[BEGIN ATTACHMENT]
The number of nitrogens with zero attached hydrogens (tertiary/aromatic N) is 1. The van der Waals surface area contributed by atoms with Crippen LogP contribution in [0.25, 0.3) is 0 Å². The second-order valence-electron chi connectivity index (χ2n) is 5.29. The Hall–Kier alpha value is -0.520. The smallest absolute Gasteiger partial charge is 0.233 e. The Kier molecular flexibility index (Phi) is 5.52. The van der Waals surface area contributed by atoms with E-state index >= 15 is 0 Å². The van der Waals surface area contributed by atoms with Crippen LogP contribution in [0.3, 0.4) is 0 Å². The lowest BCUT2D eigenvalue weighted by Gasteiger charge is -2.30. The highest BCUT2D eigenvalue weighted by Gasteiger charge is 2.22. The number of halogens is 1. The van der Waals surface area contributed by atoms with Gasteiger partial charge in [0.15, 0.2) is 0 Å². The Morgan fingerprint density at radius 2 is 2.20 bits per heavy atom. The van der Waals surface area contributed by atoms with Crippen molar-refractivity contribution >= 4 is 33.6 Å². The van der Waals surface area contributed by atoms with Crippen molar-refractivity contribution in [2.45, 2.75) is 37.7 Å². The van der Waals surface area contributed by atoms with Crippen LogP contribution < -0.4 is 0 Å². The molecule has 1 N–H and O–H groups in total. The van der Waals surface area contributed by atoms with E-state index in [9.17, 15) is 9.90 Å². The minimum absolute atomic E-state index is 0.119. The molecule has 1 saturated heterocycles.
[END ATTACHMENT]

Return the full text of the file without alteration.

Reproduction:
The number of nitrogens with zero attached hydrogens (tertiary/aromatic N) is 1. The van der Waals surface area contributed by atoms with Crippen LogP contribution in [0.25, 0.3) is 0 Å². The second-order valence-electron chi connectivity index (χ2n) is 5.29. The Hall–Kier alpha value is -0.520. The smallest absolute Gasteiger partial charge is 0.233 e. The Kier molecular flexibility index (Phi) is 5.52. The van der Waals surface area contributed by atoms with E-state index >= 15 is 0 Å². The van der Waals surface area contributed by atoms with Crippen LogP contribution in [0.3, 0.4) is 0 Å². The lowest BCUT2D eigenvalue weighted by Gasteiger charge is -2.30. The highest BCUT2D eigenvalue weighted by Gasteiger charge is 2.22. The number of halogens is 1. The van der Waals surface area contributed by atoms with Gasteiger partial charge in [0.15, 0.2) is 0 Å². The Morgan fingerprint density at radius 2 is 2.20 bits per heavy atom. The van der Waals surface area contributed by atoms with Crippen molar-refractivity contribution >= 4 is 33.6 Å². The van der Waals surface area contributed by atoms with Crippen molar-refractivity contribution in [2.45, 2.75) is 37.7 Å². The van der Waals surface area contributed by atoms with Crippen LogP contribution < -0.4 is 0 Å². The molecule has 1 N–H and O–H groups in total. The van der Waals surface area contributed by atoms with E-state index in [9.17, 15) is 9.90 Å². The minimum absolute atomic E-state index is 0.119. The molecule has 1 saturated heterocycles.